USDA. Food and nutrient database for dietary studies. 2016. https://reedir.arsnet.usda.gov/codesearchwebapp/%28gcp3kq55ssdyc445ry2k2rus%29/coding_scheme.pdf. Accessed 20 Feb 2020.

  17. 17.

    Isaacs KK, Dionisio K, Phillips K, Bevington C, Egeghy P, Price PS. Establishing a system of consumer product use categories to support rapid modeling of human exposure. J Expo Sci Environ Epidemiol. 2020;30:171–83.

    CAS  Article  Google Scholar 

  18. 18.

    Downstream Users of Chemicals Co-Ordination Group (DUCC) and CONCAWE (US). SCEDS specific consumer exposure determinants. 2014. http://www.ducc.eu/documents/20140424-Guidance%20documents%20on%20SCEDs-Final-V1.pdf. Accessed 15 Jul 2019.

  19. 19.

    American Industrial Hygiene Association. IH SkinPerm. 2017. https://www.aiha.org/public-resources/consumer-resources/topics-of-interest/ih-apps-tools. Accessed 20 Feb 2020.

  20. 20.

    USEPA—United States Environmental Protection Agency. Wall Paint Exposure Model (WPEM) version3.2 user’s guide. 2015. https://www.epa.gov/sites/production/files/2015-05/documents/wpemman_0.pdf. Accessed 21 Feb 2020.

  21. 21.

    Singer BC, Destaillats H, Hodgson AT, Nazaroff WW. Cleaning products and air fresheners: emissions and resulting concentrations of glycol ethers and terpenoids. Indoor Air. 2006;16:179–91.

    CAS  Article  Google Scholar 

  22. 22.

    Aylward L, Vilone G, Cowan-Ellsberry C, Arnot JA, Westgate JN, O’Mahony C, et al. Exposure to selected preservatives in personal care products: case study comparison of exposure models and observational biomonitoring data. J Expo Sci Environ Epidemiol. 2020;30:28–41.

    CAS  Article  Google Scholar 

  23. 23.

    Wambaugh JF, Setzer RW, Reif DM, et al. High-throughput models for exposure-based chemical prioritization in the ExpoCast project. Environ Sci Technol. 2013;47:8479–88.

    CAS  PubMed  Google Scholar 

  24. 24.

    Ring CL, Arnot JA, Bennett DH, Egeghy PP, Fantke P, Huang L, et al. Consensus modeling of median chemical intake for the U.S. population based on predictions of exposure pathways. Environ Sci Technol. 2019;53:719–32.

    CAS  Article  Google Scholar 

  25. 25.

    Li L, Westgate JN, Hughes L, Zhang X, Givehchi B, Toose L, et al. A model for risk-based screening and prioritization of human exposure to chemicals from near-field sources. Environ Sci Technol. 2018;52:14235–44.

    CAS  Article  Google Scholar 

  26. 26.

    HBM4EU program. Report on the optimal methodology for exposure reconstruction from HBM data. 2017. https://www.hbm4eu.eu/wp-content/uploads/2017/03/HBM4EU_D12.2_Optimal_methodology_for_exposure_reconstruction_v1.0.pdf. Accessed 22 Feb 2020.

  27. 27.

    Center for Time Use Research. Multinational time use study. 2016 https://www.timeuse.org/mtus. Accessed 14 May 2019.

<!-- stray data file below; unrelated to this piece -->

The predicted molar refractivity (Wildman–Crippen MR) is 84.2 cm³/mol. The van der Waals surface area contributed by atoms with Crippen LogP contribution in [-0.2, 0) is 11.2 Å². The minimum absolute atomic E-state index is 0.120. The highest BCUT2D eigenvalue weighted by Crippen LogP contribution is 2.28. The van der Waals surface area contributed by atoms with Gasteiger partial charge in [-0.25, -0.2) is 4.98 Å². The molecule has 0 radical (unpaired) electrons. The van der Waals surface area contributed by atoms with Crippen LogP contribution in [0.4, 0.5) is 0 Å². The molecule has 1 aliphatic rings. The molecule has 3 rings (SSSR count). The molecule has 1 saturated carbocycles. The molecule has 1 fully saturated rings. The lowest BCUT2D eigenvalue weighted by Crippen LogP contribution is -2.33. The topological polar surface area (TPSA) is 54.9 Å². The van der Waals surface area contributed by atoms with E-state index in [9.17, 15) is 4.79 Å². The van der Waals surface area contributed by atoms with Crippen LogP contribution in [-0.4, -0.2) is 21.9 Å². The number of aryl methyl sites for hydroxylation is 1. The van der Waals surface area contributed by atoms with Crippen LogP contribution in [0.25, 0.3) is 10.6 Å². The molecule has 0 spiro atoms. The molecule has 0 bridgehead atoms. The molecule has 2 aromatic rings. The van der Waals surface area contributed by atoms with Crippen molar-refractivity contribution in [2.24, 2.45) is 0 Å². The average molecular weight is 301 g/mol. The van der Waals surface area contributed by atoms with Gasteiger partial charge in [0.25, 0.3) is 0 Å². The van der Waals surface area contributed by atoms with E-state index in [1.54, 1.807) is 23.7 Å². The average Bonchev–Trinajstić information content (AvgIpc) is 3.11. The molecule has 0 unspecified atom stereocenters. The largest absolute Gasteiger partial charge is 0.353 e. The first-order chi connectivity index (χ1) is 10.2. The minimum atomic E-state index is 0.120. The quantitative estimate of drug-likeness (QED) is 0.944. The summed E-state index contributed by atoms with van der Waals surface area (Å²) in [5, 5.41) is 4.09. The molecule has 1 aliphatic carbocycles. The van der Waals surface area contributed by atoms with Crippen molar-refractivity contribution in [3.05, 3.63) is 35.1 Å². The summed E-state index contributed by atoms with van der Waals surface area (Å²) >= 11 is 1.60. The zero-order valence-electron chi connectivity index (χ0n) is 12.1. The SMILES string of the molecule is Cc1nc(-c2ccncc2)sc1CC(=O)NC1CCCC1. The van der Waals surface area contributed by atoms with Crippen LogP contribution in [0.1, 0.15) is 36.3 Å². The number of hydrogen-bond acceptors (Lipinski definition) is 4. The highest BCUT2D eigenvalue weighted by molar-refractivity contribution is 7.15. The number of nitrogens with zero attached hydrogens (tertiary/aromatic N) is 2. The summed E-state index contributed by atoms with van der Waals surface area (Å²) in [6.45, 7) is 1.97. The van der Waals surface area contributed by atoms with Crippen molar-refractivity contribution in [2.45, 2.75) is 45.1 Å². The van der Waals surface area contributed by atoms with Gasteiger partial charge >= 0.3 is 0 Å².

28. 28.

    United Nations Economic Commisson for Europe Task Force on Time Use Surveys. Guidelines for harmonising time use surveys (Draft). 2013. https://www.unece.org/fileadmin/DAM/stats/documents/ece/ces/bur/2013/12-Add.1_TimeUseSurvey_Guidelines_UNECE.pdf. Accessed 14 May 2019.

  29. 29.

    Teeguarden JG, Tan YM, Edwards SW, Leonard JA, Anderson KA, Corley RA, et al. Completing the link between exposure science and toxicology for improved environmental health decision making: the aggregate exposure pathway framework. Environ Sci Technol. 2016;50:4579–86.

    CAS  Article  Google Scholar 

Download references

Acknowledgements

Special acknowledgement is made for assistance with models to Charles Bevington, currently at the US Consumer Product Safety Council but previously at US EPA’s Office of Pollution Prevention and Toxics and Kristen Isaacs of US EPA’s National Exposure Research Laboratory. The authors are indebted to many peers who commented on the model comparisons and our observations, including members of the American Chemistry Council’s Exposure Assessment Working Group. Financial support to some authors was provided by the American Chemistry Council.

Funding

Funding to some authors is provided by the American Chemistry Council.

Author information

Affiliations

Authors

Corresponding author

Correspondence to Christina Cowan-Ellsberry.

Ethics declarations

Conflict of interest

The authors, HQ and RTZ, are currently or were previously employed by ExxonMobil Biomedical Sciences, Inc., a separately incorporated but wholly owned affiliate of Exxon Mobil Corporation. The other authors declare that they have no conflict of interest.

Additional information

Publisher’s note Springer Nature remains neutral with regard to jurisdictional claims in published maps and institutional affiliations.

Supplementary information

Rights and permissions

Reprints and Permissions

About this article

Verify currency and authenticity via CrossMark

Cite this article

Cowan-Ellsberry, C., Zaleski, R.T., Qian, H. et al. Perspectives on advancing consumer product exposure models. J Expo Sci Environ Epidemiol 30, 856–865 (2020). https://doi.org/10.1038/s41370-020-0237-z

Download citation

Keywords

  • Consumer products
  • Exposure models
  • Exposure scenarios
  • Exposure metrics

Further reading

Search

Quick links